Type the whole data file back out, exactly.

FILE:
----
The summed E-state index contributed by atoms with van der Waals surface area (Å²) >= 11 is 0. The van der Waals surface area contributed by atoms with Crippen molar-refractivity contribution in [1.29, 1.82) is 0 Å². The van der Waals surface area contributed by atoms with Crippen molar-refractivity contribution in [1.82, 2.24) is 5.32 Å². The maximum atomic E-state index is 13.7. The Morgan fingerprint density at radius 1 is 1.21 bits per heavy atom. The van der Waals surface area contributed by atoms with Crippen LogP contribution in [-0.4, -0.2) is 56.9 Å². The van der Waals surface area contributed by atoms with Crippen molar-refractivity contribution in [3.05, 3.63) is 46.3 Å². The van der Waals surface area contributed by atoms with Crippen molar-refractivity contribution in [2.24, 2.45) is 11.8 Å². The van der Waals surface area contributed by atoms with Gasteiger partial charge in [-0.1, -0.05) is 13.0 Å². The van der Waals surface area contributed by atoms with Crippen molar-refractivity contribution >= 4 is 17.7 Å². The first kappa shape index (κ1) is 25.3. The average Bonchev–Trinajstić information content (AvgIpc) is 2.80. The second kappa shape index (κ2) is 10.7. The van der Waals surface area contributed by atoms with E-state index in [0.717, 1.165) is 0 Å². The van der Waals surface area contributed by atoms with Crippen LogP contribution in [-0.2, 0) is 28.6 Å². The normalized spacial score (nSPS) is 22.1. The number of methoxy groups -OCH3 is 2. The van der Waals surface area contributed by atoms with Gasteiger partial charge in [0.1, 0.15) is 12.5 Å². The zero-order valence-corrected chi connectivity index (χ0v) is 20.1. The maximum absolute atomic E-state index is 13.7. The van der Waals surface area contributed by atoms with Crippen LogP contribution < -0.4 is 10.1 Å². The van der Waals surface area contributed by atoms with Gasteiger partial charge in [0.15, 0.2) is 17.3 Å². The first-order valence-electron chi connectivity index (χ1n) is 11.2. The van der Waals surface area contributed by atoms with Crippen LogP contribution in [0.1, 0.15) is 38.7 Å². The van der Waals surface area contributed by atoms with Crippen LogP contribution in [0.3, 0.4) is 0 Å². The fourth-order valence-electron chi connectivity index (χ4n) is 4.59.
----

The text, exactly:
The summed E-state index contributed by atoms with van der Waals surface area (Å²) >= 11 is 0. The van der Waals surface area contributed by atoms with Crippen molar-refractivity contribution in [1.29, 1.82) is 0 Å². The van der Waals surface area contributed by atoms with Crippen molar-refractivity contribution in [1.82, 2.24) is 5.32 Å². The maximum atomic E-state index is 13.7. The Morgan fingerprint density at radius 1 is 1.21 bits per heavy atom. The van der Waals surface area contributed by atoms with Crippen LogP contribution in [-0.4, -0.2) is 56.9 Å². The van der Waals surface area contributed by atoms with Crippen molar-refractivity contribution in [3.05, 3.63) is 46.3 Å². The van der Waals surface area contributed by atoms with Crippen molar-refractivity contribution in [2.24, 2.45) is 11.8 Å². The van der Waals surface area contributed by atoms with Gasteiger partial charge in [-0.1, -0.05) is 13.0 Å². The van der Waals surface area contributed by atoms with Crippen molar-refractivity contribution >= 4 is 17.7 Å². The first kappa shape index (κ1) is 25.3. The average Bonchev–Trinajstić information content (AvgIpc) is 2.80. The second kappa shape index (κ2) is 10.7. The van der Waals surface area contributed by atoms with E-state index in [0.717, 1.165) is 0 Å². The van der Waals surface area contributed by atoms with Crippen LogP contribution in [-0.2, 0) is 28.6 Å². The normalized spacial score (nSPS) is 22.1. The number of methoxy groups -OCH3 is 2. The van der Waals surface area contributed by atoms with Gasteiger partial charge in [0.1, 0.15) is 12.5 Å². The zero-order valence-corrected chi connectivity index (χ0v) is 20.1. The maximum absolute atomic E-state index is 13.7. The van der Waals surface area contributed by atoms with Crippen LogP contribution < -0.4 is 10.1 Å². The van der Waals surface area contributed by atoms with Gasteiger partial charge in [0.15, 0.2) is 17.3 Å². The first-order valence-electron chi connectivity index (χ1n) is 11.2. The van der Waals surface area contributed by atoms with Crippen LogP contribution in [0.1, 0.15) is 38.7 Å². The van der Waals surface area contributed by atoms with Crippen LogP contribution in [0.3, 0.4) is 0 Å². The fourth-order valence-electron chi connectivity index (χ4n) is 4.59.